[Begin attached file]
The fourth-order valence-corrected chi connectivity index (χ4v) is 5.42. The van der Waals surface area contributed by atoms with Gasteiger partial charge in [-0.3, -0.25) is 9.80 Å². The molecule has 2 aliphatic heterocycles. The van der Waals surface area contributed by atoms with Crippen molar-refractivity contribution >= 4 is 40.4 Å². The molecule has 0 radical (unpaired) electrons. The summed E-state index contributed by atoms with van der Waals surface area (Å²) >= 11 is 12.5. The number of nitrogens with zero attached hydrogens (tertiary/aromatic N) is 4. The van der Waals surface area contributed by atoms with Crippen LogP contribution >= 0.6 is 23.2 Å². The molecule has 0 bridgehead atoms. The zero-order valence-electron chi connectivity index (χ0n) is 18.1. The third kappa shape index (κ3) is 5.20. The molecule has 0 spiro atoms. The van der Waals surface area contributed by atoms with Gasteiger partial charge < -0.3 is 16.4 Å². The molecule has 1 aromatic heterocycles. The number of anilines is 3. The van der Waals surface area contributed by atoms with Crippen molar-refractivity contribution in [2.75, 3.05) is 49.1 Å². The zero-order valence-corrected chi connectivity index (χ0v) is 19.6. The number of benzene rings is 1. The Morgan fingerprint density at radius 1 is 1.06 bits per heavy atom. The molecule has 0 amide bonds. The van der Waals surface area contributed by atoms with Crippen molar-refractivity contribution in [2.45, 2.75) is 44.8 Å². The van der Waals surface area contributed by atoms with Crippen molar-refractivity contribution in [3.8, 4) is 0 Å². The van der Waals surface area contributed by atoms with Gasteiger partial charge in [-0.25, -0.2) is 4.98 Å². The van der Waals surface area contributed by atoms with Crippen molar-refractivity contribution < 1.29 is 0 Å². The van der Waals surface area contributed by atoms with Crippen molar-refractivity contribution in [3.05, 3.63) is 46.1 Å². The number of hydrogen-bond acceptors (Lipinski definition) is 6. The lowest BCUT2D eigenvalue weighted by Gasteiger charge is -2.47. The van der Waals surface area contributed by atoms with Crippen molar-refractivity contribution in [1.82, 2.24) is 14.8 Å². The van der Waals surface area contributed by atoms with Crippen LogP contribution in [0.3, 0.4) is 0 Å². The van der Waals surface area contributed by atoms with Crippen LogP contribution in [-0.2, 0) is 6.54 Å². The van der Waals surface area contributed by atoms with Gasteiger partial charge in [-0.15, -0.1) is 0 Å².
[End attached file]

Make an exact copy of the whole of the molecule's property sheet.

The fourth-order valence-corrected chi connectivity index (χ4v) is 5.42. The van der Waals surface area contributed by atoms with Gasteiger partial charge in [-0.3, -0.25) is 9.80 Å². The molecule has 2 aliphatic heterocycles. The van der Waals surface area contributed by atoms with Crippen molar-refractivity contribution >= 4 is 40.4 Å². The molecule has 0 radical (unpaired) electrons. The summed E-state index contributed by atoms with van der Waals surface area (Å²) >= 11 is 12.5. The number of nitrogens with zero attached hydrogens (tertiary/aromatic N) is 4. The van der Waals surface area contributed by atoms with Crippen LogP contribution >= 0.6 is 23.2 Å². The molecule has 0 bridgehead atoms. The zero-order valence-electron chi connectivity index (χ0n) is 18.1. The third kappa shape index (κ3) is 5.20. The molecule has 0 spiro atoms. The van der Waals surface area contributed by atoms with Gasteiger partial charge < -0.3 is 16.4 Å². The molecule has 1 aromatic heterocycles. The number of anilines is 3. The van der Waals surface area contributed by atoms with Crippen molar-refractivity contribution in [2.75, 3.05) is 49.1 Å². The zero-order valence-corrected chi connectivity index (χ0v) is 19.6. The number of benzene rings is 1. The Morgan fingerprint density at radius 1 is 1.06 bits per heavy atom. The molecule has 0 amide bonds. The van der Waals surface area contributed by atoms with Crippen molar-refractivity contribution in [2.45, 2.75) is 44.8 Å². The van der Waals surface area contributed by atoms with Crippen molar-refractivity contribution in [3.8, 4) is 0 Å². The van der Waals surface area contributed by atoms with Gasteiger partial charge in [-0.25, -0.2) is 4.98 Å². The van der Waals surface area contributed by atoms with Crippen molar-refractivity contribution < 1.29 is 0 Å². The van der Waals surface area contributed by atoms with Crippen molar-refractivity contribution in [3.05, 3.63) is 46.1 Å². The number of hydrogen-bond acceptors (Lipinski definition) is 6. The lowest BCUT2D eigenvalue weighted by Gasteiger charge is -2.47. The van der Waals surface area contributed by atoms with Crippen molar-refractivity contribution in [1.82, 2.24) is 14.8 Å². The van der Waals surface area contributed by atoms with Crippen LogP contribution in [0.3, 0.4) is 0 Å². The van der Waals surface area contributed by atoms with Crippen LogP contribution in [-0.2, 0) is 6.54 Å². The van der Waals surface area contributed by atoms with Gasteiger partial charge in [-0.15, -0.1) is 0 Å².